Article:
Social media customers have been hypothesising about what this bizarre, pulsating woodland soil could be: a marsh? An underground river? The start of a sinkhole? Wind exciting the consistent roots of the trees? A hibernating ENT?
This eerie footage was shot by Brian Nuttall in Apple River, Nova Scotia – rather aptly – on October 31 amid the hangover of Hurricane Patricia.
From the grainy footage, it’s still hard to tell what exactly is going on. However, Nuttall has his own, fairly concrete, philosophy on the weird goings-on. He said in his Facebook post:
“The wind was gusting the plants on the hill a few days after the [remnants] of Storm Patricia, it was a robust west breeze. I sauntered across a chopping [sic] that was logged a few years back. As I reached a cover of plants spared from clear cutting, I saw the ground stirring. I trust the superior plants are doomed to blow down but are currently spared, the lesser plants around them help hold each other up, as the wind pushes the trees into one another.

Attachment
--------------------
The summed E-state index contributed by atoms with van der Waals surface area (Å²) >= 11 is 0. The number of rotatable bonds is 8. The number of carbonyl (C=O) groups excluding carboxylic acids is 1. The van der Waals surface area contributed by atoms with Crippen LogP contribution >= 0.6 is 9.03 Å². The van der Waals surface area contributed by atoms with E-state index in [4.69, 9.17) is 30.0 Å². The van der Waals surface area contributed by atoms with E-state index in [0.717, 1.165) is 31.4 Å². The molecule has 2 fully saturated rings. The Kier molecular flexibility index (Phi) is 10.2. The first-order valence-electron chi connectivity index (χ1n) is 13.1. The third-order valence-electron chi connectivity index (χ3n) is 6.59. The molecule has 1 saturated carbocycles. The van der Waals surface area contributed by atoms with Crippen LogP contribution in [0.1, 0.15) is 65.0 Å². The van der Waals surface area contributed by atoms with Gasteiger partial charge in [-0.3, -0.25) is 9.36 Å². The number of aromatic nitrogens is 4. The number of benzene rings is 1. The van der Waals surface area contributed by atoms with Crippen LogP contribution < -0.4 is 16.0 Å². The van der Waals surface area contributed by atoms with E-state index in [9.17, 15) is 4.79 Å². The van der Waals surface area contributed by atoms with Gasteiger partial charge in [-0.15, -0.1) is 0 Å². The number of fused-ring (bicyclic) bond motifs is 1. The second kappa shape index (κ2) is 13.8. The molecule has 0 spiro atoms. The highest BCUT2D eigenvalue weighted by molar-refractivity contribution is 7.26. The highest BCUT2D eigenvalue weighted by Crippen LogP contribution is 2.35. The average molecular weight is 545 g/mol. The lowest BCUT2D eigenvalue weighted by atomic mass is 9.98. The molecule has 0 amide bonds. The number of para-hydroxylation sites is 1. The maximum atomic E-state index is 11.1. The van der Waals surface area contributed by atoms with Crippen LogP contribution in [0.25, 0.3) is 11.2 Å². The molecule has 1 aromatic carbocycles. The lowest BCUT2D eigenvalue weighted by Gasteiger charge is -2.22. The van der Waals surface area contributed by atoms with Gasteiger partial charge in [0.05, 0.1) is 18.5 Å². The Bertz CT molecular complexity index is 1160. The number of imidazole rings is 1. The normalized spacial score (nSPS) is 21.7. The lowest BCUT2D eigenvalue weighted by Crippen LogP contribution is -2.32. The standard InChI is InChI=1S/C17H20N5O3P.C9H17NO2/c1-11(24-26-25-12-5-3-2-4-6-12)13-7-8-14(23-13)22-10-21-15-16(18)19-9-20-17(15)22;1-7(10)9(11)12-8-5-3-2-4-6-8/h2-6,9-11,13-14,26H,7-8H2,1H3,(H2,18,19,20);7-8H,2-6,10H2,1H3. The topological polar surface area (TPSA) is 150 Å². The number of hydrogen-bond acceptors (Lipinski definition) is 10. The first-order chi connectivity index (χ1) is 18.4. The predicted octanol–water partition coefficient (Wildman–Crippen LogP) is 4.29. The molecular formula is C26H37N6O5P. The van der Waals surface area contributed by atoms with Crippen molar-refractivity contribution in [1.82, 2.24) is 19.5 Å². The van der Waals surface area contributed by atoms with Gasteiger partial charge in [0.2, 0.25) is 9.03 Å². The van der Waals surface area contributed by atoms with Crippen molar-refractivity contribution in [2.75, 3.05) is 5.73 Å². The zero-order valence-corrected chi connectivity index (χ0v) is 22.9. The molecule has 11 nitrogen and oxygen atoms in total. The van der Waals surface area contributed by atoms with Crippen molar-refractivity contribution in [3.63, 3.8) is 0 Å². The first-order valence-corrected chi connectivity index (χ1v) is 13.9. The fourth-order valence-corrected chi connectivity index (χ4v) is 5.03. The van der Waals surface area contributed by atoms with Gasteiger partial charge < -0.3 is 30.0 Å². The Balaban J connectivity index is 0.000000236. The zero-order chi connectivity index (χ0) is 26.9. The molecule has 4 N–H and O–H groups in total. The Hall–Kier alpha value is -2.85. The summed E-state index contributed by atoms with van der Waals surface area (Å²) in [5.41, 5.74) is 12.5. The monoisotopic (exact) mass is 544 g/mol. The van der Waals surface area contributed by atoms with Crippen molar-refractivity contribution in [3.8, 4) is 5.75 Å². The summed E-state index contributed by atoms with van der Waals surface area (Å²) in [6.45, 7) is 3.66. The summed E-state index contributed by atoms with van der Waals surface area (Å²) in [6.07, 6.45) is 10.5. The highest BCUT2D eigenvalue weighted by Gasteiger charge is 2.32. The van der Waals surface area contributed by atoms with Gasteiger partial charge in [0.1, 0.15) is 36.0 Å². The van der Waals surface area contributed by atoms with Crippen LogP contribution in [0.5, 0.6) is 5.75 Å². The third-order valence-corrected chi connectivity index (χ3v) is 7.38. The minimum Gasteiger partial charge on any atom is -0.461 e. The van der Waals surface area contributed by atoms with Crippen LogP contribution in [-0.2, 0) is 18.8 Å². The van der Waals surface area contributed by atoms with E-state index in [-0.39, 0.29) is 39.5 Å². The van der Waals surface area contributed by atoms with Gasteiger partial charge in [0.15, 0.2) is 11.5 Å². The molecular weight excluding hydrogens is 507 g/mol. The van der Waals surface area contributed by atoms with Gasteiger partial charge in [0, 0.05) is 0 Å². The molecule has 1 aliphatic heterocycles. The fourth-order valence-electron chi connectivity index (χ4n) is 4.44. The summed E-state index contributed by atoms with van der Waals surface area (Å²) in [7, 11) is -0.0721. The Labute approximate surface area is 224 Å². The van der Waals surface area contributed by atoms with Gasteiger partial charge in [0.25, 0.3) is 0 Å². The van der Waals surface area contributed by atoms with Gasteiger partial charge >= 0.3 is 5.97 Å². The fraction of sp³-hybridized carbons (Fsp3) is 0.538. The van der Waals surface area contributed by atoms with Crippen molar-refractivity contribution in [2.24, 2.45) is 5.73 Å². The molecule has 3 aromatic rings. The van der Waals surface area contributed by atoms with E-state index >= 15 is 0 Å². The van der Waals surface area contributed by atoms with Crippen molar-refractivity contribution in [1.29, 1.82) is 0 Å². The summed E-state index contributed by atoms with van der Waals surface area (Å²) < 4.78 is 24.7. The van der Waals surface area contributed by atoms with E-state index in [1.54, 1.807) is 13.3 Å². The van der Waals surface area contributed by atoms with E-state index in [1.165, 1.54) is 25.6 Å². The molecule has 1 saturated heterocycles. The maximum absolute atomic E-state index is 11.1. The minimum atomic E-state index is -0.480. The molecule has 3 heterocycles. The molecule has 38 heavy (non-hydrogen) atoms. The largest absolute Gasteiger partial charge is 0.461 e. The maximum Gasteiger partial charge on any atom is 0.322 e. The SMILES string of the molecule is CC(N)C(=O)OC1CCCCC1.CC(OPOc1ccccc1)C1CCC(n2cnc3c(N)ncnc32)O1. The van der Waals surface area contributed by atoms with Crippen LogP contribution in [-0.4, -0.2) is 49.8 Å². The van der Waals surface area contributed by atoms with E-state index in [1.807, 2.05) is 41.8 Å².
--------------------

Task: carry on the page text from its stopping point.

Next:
“I feel the plants didn’t produce deep strong roots as they wouldn’t be needed when enclosed by a forest, sheltered with strength in numbers unlike a tree found alone in a pasture. The punishing usual breezes have taken their toll on the side hill, the origins have untied and the moss-covered crushed from the when dappled woodland floor are giving way, soon to be collapsed over.